At Munster, Foley worked with Tony McGahan (who first brought him onto the Munster ticket full-time as defence coach), Jason Holland, Ian Costello, Paul McCarthy and Lawrie Fisher. “Lawrie is an unbelievably good technical coach. He knows his shit about every technique. If you wanted him to explain it to you, he could explain it four or five different ways. I think he left an unbelievable impression on a lot of the younger players coming through.”
“Dumper (Tony McGahan) was incredible. He was a workaholic. Tony was a very young coach with Munster and he wanted to make his mark. That’s the disappointing thing, that he never got that European Cup that his work ethic and desire would have warranted, but you don’t always get what you deserve.”
Effectively starting off with Munster as a defence coach was not how Foley had planned things, and he knew he couldn’t just copy and paste McGahan’s own work, that he had to put his own stamp on the role without upsetting the foundations.
Aside from assiduous research, he went to Australia for nine days to spend time with the Warathas, the Brumbies and the Western Force, talking to coaches such as Scott Wisemantel, Owen Finegan and John Mitchell.
Along with stints as assistant and head coach with the Munster under-20s and As, and full-time jobs as defence and forwards coach with Munster, he’s had two campaigns working with Eric Elwood and the Wolfhounds, and was Irish forwards coach in last season’s Six Nations when Gert Smal was ill and now defence coach with Ireland in the autumn.
He’s probably had less time off than any Irish coach in recent years. “Not all of them have the same calls. It can wreck your head,” he says with a laugh. He could do with a decent holiday this summer, but the variety of his formative coaching career has been helpful.
Moving in with Ireland, Foley has blown away by the attention to detail and the quality of the coaching. “Les [Kiss] is phenomenal. Just the way he thinks about the game. I heard before that every defensive coach thinks he’s a good attack coach, but the way he get his message and point across is excellent. In Gert and Greg [Feek] I think you’ve got the best in the world in their field, and that puts a lot of pressure on me, when you have this quality around. You’d like to think we can get something out of this campaign but, again, it’s all about the result on Sunday.”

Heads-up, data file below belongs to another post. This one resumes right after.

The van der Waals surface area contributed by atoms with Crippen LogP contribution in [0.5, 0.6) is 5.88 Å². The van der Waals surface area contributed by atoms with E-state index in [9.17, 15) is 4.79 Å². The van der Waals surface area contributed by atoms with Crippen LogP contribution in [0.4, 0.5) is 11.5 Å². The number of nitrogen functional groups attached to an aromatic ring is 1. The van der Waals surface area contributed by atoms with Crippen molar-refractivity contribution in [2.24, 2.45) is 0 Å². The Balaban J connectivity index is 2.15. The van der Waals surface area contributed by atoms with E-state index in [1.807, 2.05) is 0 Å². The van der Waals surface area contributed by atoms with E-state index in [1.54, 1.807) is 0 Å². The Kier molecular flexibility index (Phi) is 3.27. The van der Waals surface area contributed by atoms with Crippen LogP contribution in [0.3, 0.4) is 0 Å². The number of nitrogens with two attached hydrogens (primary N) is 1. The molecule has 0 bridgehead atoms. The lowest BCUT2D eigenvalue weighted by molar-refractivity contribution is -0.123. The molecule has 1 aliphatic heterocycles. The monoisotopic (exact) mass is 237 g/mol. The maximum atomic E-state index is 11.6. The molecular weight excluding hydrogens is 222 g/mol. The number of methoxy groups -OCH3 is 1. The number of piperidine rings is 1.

Kidney has probably been Foley’s most profound influence. “He’s worked all the way through the grades, he’s worked hard on his trade, he’s his own man, he’s had his own experiences, and I’d say he eats, sleeps, breathes rugby, and it’s good, particularly for young Irish coaches, that he has time for them and makes them welcome if they want to come here.”
No less than the Irish coaches, Foley is out of contract with Munster at the end of the season and no dialogue has begun regarding his own future with Munster, Ireland or both. Such is the life, and he wouldn’t be averse some day to uprooting and coaching abroad, though even if he was working in the family business, Foley’s Mini Busses, he’d be coaching somewhere, be it Shannon and/or Ballina/Killaloe under-age sides.
England at the Aviva in the Six Nations is more pressurised air, and tomorrow’s game will help to define the immediate futures of coaches or would-be Lions players. But Thursday evening, most of the coaches’ work had been done. “It’s all about execution now, and being clinical and accurate.”
Ireland are buoyed by an impressive win away to the grand Slam champions, but Foley thought England impressive in beating New Zealand and in beating Scotland. “They’ve a lot of very good young players like [Tom] Youngs and [Joe] Launchbury. They’ve a very big back row; back to the good old traditional type of English team I would have won my first cap against, Ben Clarke, Tim Rodber and Dean Richards. Big, big men. And why not go back to your strengths?”
“We’ve a fair idea what’s going to happen. Can’t predict anything, but it’s going to be one hell of a battle. It’ll be a good game to watch, a good game to be at.”
And then he laughs, slightly wistfully. “It would be nice to be sitting in Molly’s [in Killaloe] watching it.”